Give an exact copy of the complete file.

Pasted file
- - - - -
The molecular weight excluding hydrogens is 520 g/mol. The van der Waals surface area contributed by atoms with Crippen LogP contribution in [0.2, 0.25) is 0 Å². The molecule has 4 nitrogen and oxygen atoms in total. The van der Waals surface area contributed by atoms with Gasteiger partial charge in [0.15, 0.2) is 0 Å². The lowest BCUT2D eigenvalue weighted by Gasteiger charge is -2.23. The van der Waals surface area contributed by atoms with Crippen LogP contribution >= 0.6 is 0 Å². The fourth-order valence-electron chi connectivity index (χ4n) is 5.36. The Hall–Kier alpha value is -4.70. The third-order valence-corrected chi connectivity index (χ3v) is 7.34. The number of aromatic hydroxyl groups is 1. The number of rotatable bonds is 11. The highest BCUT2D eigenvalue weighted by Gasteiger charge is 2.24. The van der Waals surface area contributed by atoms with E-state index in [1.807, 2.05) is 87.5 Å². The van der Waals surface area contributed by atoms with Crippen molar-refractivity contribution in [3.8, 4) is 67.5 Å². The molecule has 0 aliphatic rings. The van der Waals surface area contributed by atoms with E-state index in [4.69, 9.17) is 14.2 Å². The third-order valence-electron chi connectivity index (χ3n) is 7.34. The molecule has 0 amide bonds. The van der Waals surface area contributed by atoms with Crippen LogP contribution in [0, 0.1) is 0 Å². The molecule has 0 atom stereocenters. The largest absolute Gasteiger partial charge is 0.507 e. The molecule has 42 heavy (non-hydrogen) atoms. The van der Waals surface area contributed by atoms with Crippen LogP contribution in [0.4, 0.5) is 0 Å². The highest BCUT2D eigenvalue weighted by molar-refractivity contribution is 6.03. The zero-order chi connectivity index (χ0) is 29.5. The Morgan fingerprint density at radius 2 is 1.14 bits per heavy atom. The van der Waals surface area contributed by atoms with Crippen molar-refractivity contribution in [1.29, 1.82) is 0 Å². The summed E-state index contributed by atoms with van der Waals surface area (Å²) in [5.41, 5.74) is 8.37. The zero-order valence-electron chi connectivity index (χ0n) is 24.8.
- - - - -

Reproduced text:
The molecular weight excluding hydrogens is 520 g/mol. The van der Waals surface area contributed by atoms with Crippen LogP contribution in [0.2, 0.25) is 0 Å². The molecule has 4 nitrogen and oxygen atoms in total. The van der Waals surface area contributed by atoms with Gasteiger partial charge in [0.15, 0.2) is 0 Å². The lowest BCUT2D eigenvalue weighted by Gasteiger charge is -2.23. The van der Waals surface area contributed by atoms with Crippen LogP contribution >= 0.6 is 0 Å². The fourth-order valence-electron chi connectivity index (χ4n) is 5.36. The Hall–Kier alpha value is -4.70. The third-order valence-corrected chi connectivity index (χ3v) is 7.34. The number of aromatic hydroxyl groups is 1. The number of rotatable bonds is 11. The highest BCUT2D eigenvalue weighted by Gasteiger charge is 2.24. The van der Waals surface area contributed by atoms with E-state index in [1.807, 2.05) is 87.5 Å². The van der Waals surface area contributed by atoms with Crippen molar-refractivity contribution in [3.8, 4) is 67.5 Å². The molecule has 0 aliphatic rings. The van der Waals surface area contributed by atoms with E-state index in [4.69, 9.17) is 14.2 Å². The third-order valence-electron chi connectivity index (χ3n) is 7.34. The molecule has 0 amide bonds. The van der Waals surface area contributed by atoms with Crippen LogP contribution in [0, 0.1) is 0 Å². The molecule has 0 atom stereocenters. The largest absolute Gasteiger partial charge is 0.507 e. The molecule has 42 heavy (non-hydrogen) atoms. The van der Waals surface area contributed by atoms with Crippen LogP contribution in [0.4, 0.5) is 0 Å². The highest BCUT2D eigenvalue weighted by molar-refractivity contribution is 6.03. The zero-order chi connectivity index (χ0) is 29.5. The Morgan fingerprint density at radius 2 is 1.14 bits per heavy atom. The van der Waals surface area contributed by atoms with Crippen molar-refractivity contribution in [1.29, 1.82) is 0 Å². The summed E-state index contributed by atoms with van der Waals surface area (Å²) in [5.41, 5.74) is 8.37. The zero-order valence-electron chi connectivity index (χ0n) is 24.8.